여러분 안영하세요! Hello again everyone,
The more time I spend in Korea the more I realize how precious my time here is. Hardly a day goes by when I’m not trying to explore and experience something new. Every opportunity I have, when I’m not in class or studying, is a chance to leave the safety of my dorm room and experience more of what South Korea has to offer. Here are some of the highlights so far.
Some of my favorite places I’ve visited have been Korea’s traditional Markets. Many public markets in Korea are tucked within the walls of a giant warehouse like building. Shops line labyrinth like walkways, packed together like sardines, with goods piled high, directly on display for customers passing by. You can find anything from wholesale fabric, ginseng in bulk, to every variety of Kimchi you could imagine. As you walk down crowded corridors, vendors are yelling in every direction, advertising their goods. Middle-aged women sporting bloody aprons chop live seafood into chunks in front of your eyes. Fresh fruits and vegetables, dried nuts and seeds, fresh meat and seafood, traditional Korean snacks and desserts, and countless more goods can be purchased at most of these markets.
A few weeks back I had a Sunday afternoon to myself and decided to eat dinner at Seoul’s famous Gwangjang Market (광장 시장). The highlight of this particular market lies at the center where dozens of street food stalls are lined up with delicious steaming hot food ready to be devoured. Each stall has several small benches outlining it where customers can sit side by side to eat, with a front row seat to the food preparation process. Some of the most famous dishes sold here are 떡볶이/tteokbokki (spicy rice cakes), 순대/Soondae (Korean Blood sausage), 만두/Mandu (dumplings), 마약김밥/Mayak Kimbap (“drug” seaweed rice rolls) 전/Jeon (Korean pancake that comes in many varieties), and much more. You can easily get completely stuffed here for less than 10 USD. Needless to say I’ll definitely be frequenting Gwangjang. During my recent trip to Busan I also visited a fish market where you can buy a fish or any fresh seafood and have it prepared at a restaurant in the same market. Bottom line is, you haven’t really experienced Korea until you visit a Korean market.
As I mentioned I recently took a trip to Busan during Korea’s Chuseok Holiday. Chuseok is basically like the Korean version of thanksgiving, where people get together and celebrate their family, passed loved ones and ancestors. Since I had off of school for 3 days plus the weekend, a group of exchange students and I all went to the port city of Busan for four days. Busan is about 4.5 hours south of Seoul on the southern coast of the Korean peninsula. Though still a pretty big city, Busan is definitely much smaller than Seoul and has a much more relaxed vibe about it. Since it’s right on the ocean we spent a lot of time at Beaches and by the Sea. Haedong Yonggungsa Temple, Haeundae Beach, Gamcheon Culture Village, Jalgalchi fish market, and Igidae Nature Park were some of the trips biggest highlights. I got to try some local specialty foods including Korean raw fish (Hwe), Pork rice soup (dwaeji gukbap) and Siat Hotteok (basically like a Korean donut with brown sugar and toasted seeds on the inside).
Igidae Nature Park was a big highlight for me because it was my first time hiking in Korea. As someone not accustomed to living in a big city I have been hungry for more physical activity and time spent in nature. Igidae Park, although a tiring hike with lots and lots of stairs and up hills, was a breathtaking experience with views of costal cliffs, crashing waves below and the endless ocean horizon around every corner. That hike wet my palate because the day after I got back to Seoul I went on another breath taking hike (both literally a figuratively) at Seoul’s Cheonggyesan Mountain with a Korean friend of mine. It was another long uphill trek to the top but worth it for a nearly 360 degree view of Seoul and the surrounding mountainous landscape. We even bumped into a former kpop boyband member and his girlfriend on our way up (I have photo evidence if you don’t believe me). That day was the first time since arriving in Korea that I truly felt without a single doubt in my mind that this is where I am meant to be right now. This weekend I plan on scaling another famous mountain in Seoul known as Bukhansan.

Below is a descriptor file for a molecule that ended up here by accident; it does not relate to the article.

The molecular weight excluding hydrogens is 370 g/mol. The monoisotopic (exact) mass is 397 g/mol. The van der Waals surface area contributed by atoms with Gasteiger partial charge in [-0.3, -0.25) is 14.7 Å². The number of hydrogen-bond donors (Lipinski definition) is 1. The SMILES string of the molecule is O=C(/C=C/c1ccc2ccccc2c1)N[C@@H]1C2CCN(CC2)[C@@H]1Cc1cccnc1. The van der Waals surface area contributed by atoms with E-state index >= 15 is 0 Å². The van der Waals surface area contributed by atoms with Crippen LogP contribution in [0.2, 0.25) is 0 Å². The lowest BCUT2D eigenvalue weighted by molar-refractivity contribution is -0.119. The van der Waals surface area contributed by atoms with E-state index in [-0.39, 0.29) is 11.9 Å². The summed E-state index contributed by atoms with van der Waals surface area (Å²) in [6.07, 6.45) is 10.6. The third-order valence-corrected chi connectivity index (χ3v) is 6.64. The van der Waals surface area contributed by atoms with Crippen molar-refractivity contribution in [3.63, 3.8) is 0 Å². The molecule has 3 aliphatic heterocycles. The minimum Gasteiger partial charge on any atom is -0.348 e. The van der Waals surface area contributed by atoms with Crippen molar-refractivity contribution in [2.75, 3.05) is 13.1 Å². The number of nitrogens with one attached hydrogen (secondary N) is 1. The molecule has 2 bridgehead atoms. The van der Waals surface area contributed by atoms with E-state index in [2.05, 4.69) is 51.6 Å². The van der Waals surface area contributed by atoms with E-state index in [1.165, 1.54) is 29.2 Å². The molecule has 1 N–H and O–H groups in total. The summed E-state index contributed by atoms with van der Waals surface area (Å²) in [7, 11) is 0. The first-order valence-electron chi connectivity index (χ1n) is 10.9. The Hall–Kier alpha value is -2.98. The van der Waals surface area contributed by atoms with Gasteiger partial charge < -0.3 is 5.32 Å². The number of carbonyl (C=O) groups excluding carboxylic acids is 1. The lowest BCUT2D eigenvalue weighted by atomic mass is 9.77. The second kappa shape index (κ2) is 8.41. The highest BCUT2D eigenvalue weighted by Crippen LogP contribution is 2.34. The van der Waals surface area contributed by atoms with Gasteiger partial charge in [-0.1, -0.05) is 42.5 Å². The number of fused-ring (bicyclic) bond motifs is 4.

Of course all of this is just a taste of what being here has been like, and it hasn’t all been easy. My first month here has been a huge challenge. Despite my previous experience with this culture I have struggled to keep my head above water in a place where I don’t exactly fit in. Making friends, struggling with the language barrier, adjusting to my classes, managing ill health in a new country, and generally feeling like an alien on a new planet, are just a few of the challenges I’ve had to face so far. It’s really easy to let these experiences become isolating and discouraging, but I’ve decided to take them as a necessary part of this journey. Korea is a country very close to my heart, so coming here while fulfilling a huge dream, has also been some-what of a burden. I have put a lot of pressure on myself to make this experience as positive as possible. I felt like I had let myself down when I realized that just because I have loved Korea for so long doesn’t mean living here would be easy or I would just seamlessly fit in to the Korean way of life. After accepting all these imperfections and appreciating on every beautiful sight, each person I have met, all the food I eat, places I go, I feel nothing but gratitude for having been given this chance. As I was riding the subway home from my hike the other day I had this feeling of gratitude and love for Korea well up in me. My time here is short and quickly dwindling away. I’ll do my best to appreciate and be present to every moment of it I have left.
Thanks for reading! Until next time~